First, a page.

- Cushing's Disease: More accurately referred to as Hyperadrenocorticism, it causes an increase in production of the adrenal hormone in the body. There are two types of Cushing's disease, Pituitary-dependent and Adrenal-dependent Cushing's. In the former, there is a tumor in the adrenal gland leading to the overproduction of the hormone cortisol, while the latter is caused by a malfunction of the pituitary gland. Dogs afflicted by this condition often experience hair-loss, increased appetite, and a distinct pot-bellied appearance. In such dogs the enzyme ALT (Alanine aminotransferase) can be elevated, because the liver is trying to purge the excess cortisol from the system.
Medication for treating symptoms due to elevated liver enzymes will be prescribed by the veterinarian after diagnosing the problem. The vet may also suggest modifications to your dog's diet. The medicines and changes in dog's food aim at helping the liver to recover from damage caused due to the disease. As far as diet is concerned, a dog should be given less of proteins and fats, since they increase the liver's workload. Ensure that the canine eats food with low levels of sodium, as to lower the risk of fluid buildup in the abdomen due to high blood pressure in the blood vessels of the liver.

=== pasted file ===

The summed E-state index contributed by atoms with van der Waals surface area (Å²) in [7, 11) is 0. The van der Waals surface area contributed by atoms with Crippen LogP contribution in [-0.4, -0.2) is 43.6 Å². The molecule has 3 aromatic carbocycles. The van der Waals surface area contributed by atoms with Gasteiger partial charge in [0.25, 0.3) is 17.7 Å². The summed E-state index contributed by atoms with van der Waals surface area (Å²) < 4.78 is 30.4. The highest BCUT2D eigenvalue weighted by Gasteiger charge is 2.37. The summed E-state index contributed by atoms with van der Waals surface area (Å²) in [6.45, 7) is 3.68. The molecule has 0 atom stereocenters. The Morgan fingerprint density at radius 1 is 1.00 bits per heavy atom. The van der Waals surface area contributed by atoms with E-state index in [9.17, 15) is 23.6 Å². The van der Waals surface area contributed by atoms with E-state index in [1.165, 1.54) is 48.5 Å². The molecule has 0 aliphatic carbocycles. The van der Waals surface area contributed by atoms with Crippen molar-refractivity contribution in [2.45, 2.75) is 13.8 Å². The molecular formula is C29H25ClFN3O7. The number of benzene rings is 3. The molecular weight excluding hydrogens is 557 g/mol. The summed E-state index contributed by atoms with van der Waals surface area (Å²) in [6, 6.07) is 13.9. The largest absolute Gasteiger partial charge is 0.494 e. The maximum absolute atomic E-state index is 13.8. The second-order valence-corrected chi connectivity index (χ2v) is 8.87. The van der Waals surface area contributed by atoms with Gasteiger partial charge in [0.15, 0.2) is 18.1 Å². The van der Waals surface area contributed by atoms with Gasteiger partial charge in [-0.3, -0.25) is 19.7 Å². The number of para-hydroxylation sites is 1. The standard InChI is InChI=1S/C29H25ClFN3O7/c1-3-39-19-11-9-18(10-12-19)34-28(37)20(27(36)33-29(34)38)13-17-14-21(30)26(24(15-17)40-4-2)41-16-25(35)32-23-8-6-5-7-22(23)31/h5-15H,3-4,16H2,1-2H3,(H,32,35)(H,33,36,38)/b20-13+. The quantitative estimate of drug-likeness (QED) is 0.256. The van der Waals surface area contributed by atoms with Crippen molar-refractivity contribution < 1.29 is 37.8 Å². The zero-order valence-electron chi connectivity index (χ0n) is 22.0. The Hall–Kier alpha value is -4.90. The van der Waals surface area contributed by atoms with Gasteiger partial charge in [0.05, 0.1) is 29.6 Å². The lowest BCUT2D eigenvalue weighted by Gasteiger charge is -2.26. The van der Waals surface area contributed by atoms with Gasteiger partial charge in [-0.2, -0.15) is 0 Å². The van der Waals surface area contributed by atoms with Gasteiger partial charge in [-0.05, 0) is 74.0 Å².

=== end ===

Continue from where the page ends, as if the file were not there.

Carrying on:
- Protein intake: Make sure that the protein intake is of high quality. Although protein is difficult to digest for the liver, it is important for building new healthy liver tissue. High quality protein is easy to digest as compared to low quality proteins that produce ammonia when digested, which the liver can't filter easily. Plant-based proteins (soy) and dairy-based proteins are recommended. Tofu, yogurt and non-fat cheeses are also recommended sources of protein. They are easy to digest and help the liver fight infection.
- Vegetables: Some good sources of vitamin and protein are vegetables such as spinach, green peas, broccoli and beans. Fiber present in vegetables can enhance elimination of toxins from the dog's system.
- Carbohydrates: Along with proteins, feed your dog high quality carbohydrates that are, again, easy to digest. Some sources of good carbs are brown rice, kidney beans, potatoes and oatmeal.
- Dietary supplements: Milk thistle can be given to a dog as a dietary supplement. Milk thistle performs the dual task of aiding in liver cell regeneration and protecting the liver by eliminating toxins. Standard dosage of milk thistle is 200 mg twice or thrice daily. Milk thistle can be obtained in the form of capsules or liquid that could be mixed with the pet's food. However, alcohol-based milk thistle should be avoided. The vet will usually prescribe a course of antibiotics along with supplements of vitamin K.
As the liver functions in coordination with the other organs of the body, high liver enzymes in dogs can be caused by problems of the liver or even due to natural cell death in the liver. The liver has strong regenerative capacity. So, dog illnesses caused due to disease or damage to the liver can be cured with prompt and proper medical attention.